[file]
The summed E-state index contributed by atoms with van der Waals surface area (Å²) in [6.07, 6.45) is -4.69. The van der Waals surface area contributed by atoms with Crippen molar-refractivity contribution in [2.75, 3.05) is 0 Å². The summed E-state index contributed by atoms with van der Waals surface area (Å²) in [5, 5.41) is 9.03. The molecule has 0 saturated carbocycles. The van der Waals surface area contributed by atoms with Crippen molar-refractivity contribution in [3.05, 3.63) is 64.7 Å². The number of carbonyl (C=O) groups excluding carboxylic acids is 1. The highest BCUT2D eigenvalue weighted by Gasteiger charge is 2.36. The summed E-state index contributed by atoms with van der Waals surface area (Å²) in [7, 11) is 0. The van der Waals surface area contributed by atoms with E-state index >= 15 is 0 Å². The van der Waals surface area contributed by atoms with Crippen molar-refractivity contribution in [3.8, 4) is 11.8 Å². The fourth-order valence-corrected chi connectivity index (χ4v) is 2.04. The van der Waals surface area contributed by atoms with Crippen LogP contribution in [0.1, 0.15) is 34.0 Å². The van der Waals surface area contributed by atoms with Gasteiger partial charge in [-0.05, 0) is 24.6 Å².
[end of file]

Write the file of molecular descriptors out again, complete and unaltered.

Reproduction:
The summed E-state index contributed by atoms with van der Waals surface area (Å²) in [6.07, 6.45) is -4.69. The van der Waals surface area contributed by atoms with Crippen molar-refractivity contribution in [2.75, 3.05) is 0 Å². The summed E-state index contributed by atoms with van der Waals surface area (Å²) in [5, 5.41) is 9.03. The molecule has 0 saturated carbocycles. The van der Waals surface area contributed by atoms with Crippen molar-refractivity contribution in [3.05, 3.63) is 64.7 Å². The number of carbonyl (C=O) groups excluding carboxylic acids is 1. The highest BCUT2D eigenvalue weighted by Gasteiger charge is 2.36. The summed E-state index contributed by atoms with van der Waals surface area (Å²) in [7, 11) is 0. The van der Waals surface area contributed by atoms with E-state index >= 15 is 0 Å². The van der Waals surface area contributed by atoms with Crippen molar-refractivity contribution in [3.8, 4) is 11.8 Å². The fourth-order valence-corrected chi connectivity index (χ4v) is 2.04. The van der Waals surface area contributed by atoms with Crippen LogP contribution in [0.1, 0.15) is 34.0 Å². The van der Waals surface area contributed by atoms with Gasteiger partial charge in [-0.05, 0) is 24.6 Å².